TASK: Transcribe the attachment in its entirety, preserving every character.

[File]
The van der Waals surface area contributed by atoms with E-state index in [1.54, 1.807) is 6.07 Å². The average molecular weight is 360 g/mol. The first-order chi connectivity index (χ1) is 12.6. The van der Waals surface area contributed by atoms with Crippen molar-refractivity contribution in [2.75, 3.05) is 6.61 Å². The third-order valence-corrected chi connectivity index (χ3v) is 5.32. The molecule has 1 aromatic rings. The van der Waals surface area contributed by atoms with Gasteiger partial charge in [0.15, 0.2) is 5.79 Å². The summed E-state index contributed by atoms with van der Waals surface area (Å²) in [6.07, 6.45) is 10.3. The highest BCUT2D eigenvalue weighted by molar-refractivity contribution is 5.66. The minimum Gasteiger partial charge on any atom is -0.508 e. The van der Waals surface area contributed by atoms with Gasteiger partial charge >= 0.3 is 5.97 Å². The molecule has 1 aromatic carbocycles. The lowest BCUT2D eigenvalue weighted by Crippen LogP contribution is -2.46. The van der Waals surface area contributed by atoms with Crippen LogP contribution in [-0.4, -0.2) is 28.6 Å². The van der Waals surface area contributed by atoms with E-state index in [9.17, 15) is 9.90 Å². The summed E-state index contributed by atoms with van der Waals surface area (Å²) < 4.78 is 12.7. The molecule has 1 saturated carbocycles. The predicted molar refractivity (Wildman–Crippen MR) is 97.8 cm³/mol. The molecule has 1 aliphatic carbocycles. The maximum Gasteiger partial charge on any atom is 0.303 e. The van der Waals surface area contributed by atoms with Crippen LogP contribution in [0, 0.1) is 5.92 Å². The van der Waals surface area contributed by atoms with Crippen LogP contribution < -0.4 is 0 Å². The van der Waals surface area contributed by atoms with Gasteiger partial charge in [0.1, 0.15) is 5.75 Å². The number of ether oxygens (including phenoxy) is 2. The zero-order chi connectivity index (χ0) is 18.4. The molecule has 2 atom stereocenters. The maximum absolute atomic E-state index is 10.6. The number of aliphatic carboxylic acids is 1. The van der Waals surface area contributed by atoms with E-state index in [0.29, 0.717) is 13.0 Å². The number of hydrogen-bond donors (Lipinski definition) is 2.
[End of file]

The van der Waals surface area contributed by atoms with E-state index in [1.54, 1.807) is 6.07 Å². The average molecular weight is 360 g/mol. The first-order chi connectivity index (χ1) is 12.6. The van der Waals surface area contributed by atoms with Crippen molar-refractivity contribution in [2.75, 3.05) is 6.61 Å². The third-order valence-corrected chi connectivity index (χ3v) is 5.32. The molecule has 1 aromatic rings. The van der Waals surface area contributed by atoms with Gasteiger partial charge in [0.15, 0.2) is 5.79 Å². The summed E-state index contributed by atoms with van der Waals surface area (Å²) in [6.07, 6.45) is 10.3. The highest BCUT2D eigenvalue weighted by molar-refractivity contribution is 5.66. The minimum Gasteiger partial charge on any atom is -0.508 e. The van der Waals surface area contributed by atoms with Gasteiger partial charge >= 0.3 is 5.97 Å². The molecule has 1 aromatic carbocycles. The lowest BCUT2D eigenvalue weighted by Crippen LogP contribution is -2.46. The van der Waals surface area contributed by atoms with Crippen LogP contribution in [-0.4, -0.2) is 28.6 Å². The van der Waals surface area contributed by atoms with E-state index in [9.17, 15) is 9.90 Å². The summed E-state index contributed by atoms with van der Waals surface area (Å²) < 4.78 is 12.7. The molecule has 1 saturated carbocycles. The predicted molar refractivity (Wildman–Crippen MR) is 97.8 cm³/mol. The molecule has 1 aliphatic carbocycles. The maximum Gasteiger partial charge on any atom is 0.303 e. The van der Waals surface area contributed by atoms with Crippen LogP contribution in [0, 0.1) is 5.92 Å². The van der Waals surface area contributed by atoms with Crippen LogP contribution < -0.4 is 0 Å². The van der Waals surface area contributed by atoms with Gasteiger partial charge in [0.1, 0.15) is 5.75 Å². The number of ether oxygens (including phenoxy) is 2. The zero-order chi connectivity index (χ0) is 18.4. The molecule has 2 atom stereocenters. The maximum absolute atomic E-state index is 10.6. The number of aliphatic carboxylic acids is 1. The van der Waals surface area contributed by atoms with E-state index in [0.29, 0.717) is 13.0 Å². The number of hydrogen-bond donors (Lipinski definition) is 2.